In 2011 I presented to the leadership of a pharmaceutical company on public cloud computing. I talked about the immense promise that was inherent in the technology. How on demand self-service, broad network access, resource pooling, rapid elasticity and measured services could transform what IT departments were providing, and how we were entering into an era of low cost, highly flexible computing for all. I was pretty excited by the vision I was painting, but unfortunately my remarks were met with polite disinterest. Public cloud was just not relevant to the pharmaceuticals industry. They had significant investment in existing datacentres, and besides, theirs is one of the most highly regulated industries in the world. Public Cloud might work for consumer services, it might even work in some industries like retail, but for pharma? Not then, and most likely, not ever.

5 years later and the picture was starting to change. IT departments were starting to get seriously interested and business units were starting to see value in Software as a Service applications such as CRM, and even in some cases deploying them. The regulatory landscape had not really changed, but you know, not every application in a life sciences company falls under regulatory compliance…

And now, we are in 2017, and public cloud computing is finally arriving for many pharmaceutical companies. The question now is not “how can I use public cloud to give me more financial flexibility?” but rather, “what can cloud do to transform my business? What does access to what is effectively the world’s largest supercomputer bring me? What is now possible, that was never possible before?”

Along every part of the value chain, we are seeing customers and partners use the cloud in innovative ways to transform their business. Diagnostic medical devices are being built entirely in the cloud. Health bots are being created with increasingly advanced diagnostic capabilities. And cloud capabilities are beginning to be used in research, not just for large scale simulation, but even to guide experimental approaches.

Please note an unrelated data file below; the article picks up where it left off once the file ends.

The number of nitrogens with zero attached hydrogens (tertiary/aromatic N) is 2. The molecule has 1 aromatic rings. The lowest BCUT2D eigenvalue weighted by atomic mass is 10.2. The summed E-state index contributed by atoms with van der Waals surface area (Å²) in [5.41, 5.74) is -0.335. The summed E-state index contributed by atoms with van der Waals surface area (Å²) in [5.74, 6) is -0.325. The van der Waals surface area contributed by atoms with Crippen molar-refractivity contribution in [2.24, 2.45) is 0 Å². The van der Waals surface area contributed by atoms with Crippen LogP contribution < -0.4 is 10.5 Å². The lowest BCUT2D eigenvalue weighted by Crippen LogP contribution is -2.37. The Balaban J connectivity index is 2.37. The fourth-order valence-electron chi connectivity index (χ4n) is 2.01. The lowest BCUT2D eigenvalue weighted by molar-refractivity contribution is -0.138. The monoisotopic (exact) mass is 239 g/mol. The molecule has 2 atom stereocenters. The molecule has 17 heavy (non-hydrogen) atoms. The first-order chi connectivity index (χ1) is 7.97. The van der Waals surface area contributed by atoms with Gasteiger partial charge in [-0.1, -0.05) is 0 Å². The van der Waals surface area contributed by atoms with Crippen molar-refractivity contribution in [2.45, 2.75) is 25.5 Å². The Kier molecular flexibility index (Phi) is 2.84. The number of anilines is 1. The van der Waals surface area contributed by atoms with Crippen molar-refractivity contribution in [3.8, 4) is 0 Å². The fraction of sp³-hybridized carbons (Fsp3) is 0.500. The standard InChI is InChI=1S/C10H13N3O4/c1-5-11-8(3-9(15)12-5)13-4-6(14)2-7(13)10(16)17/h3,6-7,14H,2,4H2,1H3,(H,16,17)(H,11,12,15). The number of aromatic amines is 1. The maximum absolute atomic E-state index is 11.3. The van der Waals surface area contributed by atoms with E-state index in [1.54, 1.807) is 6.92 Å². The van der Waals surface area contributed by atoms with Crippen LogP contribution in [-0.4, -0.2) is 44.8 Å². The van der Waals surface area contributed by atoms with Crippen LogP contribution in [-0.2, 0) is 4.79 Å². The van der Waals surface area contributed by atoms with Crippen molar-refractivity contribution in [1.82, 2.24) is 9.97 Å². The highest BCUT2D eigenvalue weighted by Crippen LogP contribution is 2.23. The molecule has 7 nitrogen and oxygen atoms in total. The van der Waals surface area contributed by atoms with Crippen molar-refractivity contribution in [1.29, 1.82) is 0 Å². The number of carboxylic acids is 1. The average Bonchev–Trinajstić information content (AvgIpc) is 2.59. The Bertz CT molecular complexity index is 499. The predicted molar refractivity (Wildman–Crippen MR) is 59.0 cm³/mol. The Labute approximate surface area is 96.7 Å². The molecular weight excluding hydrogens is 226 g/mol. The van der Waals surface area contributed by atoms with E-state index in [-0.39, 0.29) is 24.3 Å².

I’m particularly excited by how our cloud is enabling a new generation of partners in the life sciences industry. One of our partners Synthase is using an Azure-based biological computing language and operating system to control robotic hardware that performs highly reproducible experiments with detailed accurate reporting. Elsewhere, Microsoft is working exclusively with Vivli on an entirely cloud based platform for widespread sharing and analysis of clinical trials data across pharmaceuticals companies and institutes of higher learning. And on the commercialisation side, Indegene is partnering with Microsoft on a dedicated multichannel CRM solution that will allow life sciences companies to communicate more effectively with healthcare practitioners.

What I love about each of these examples is that every one of them is building on the billions of dollars of investment that Microsoft puts in its cloud services, ensuring that their services will continue to innovate over time. That is the real beauty of developing on top of the cloud. As it improves, your products and services can improve too. And if you are using higher level Azure services, you can develop prototypes faster than ever before, speeding time to market, in an industry that has always struggled with exceptionally long development cycles. If you would like great examples on how easy it is to build on top of some of those higher level services, take a look at our Microsoft Azure Cognitive Services – a set of algorithms capable of interpreting images, video, speech, languages knowledge and search, all through a simple set of APIs.

These capabilities are causing life sciences companies to look at the next set of digital services that they can offer, ones that will supplement traditional therapies, and offer value add services not just to the patient, but to the healthcare provider and the payer.

While all of this is very exciting, and provides real opportunities for the industry to transform itself, change will not be easy. The industry itself is rooted in traditional approaches and there remains uncertainty in how regulatory requirements are interpreted. We are working with Life Sciences companies to address this problem and many have now gone through the critical step of qualifying Microsoft as a vendor, and are now in the process of developing new applications and qualifying existing ones. In the coming months, we will be blogging on some of the specific steps we are taking to help life sciences companies with their regulatory challenges. Over time, we fully expect it to become easier for a life sciences company to use public cloud services than to build their own, compliant environment.

But regardless of these considerations, one thing is now very clear. The ever-expanding array of services available in public cloud computing environments such as Azure, are providing the foundation for pharmaceutical companies to become digital health companies. The next few years will be one of major, technology driven transformation and it has never been a more exciting time to be in the life sciences industry.

To help our customers see the potential of cloud computing in the industry, we have developed a whitepaper. You can download the paper here.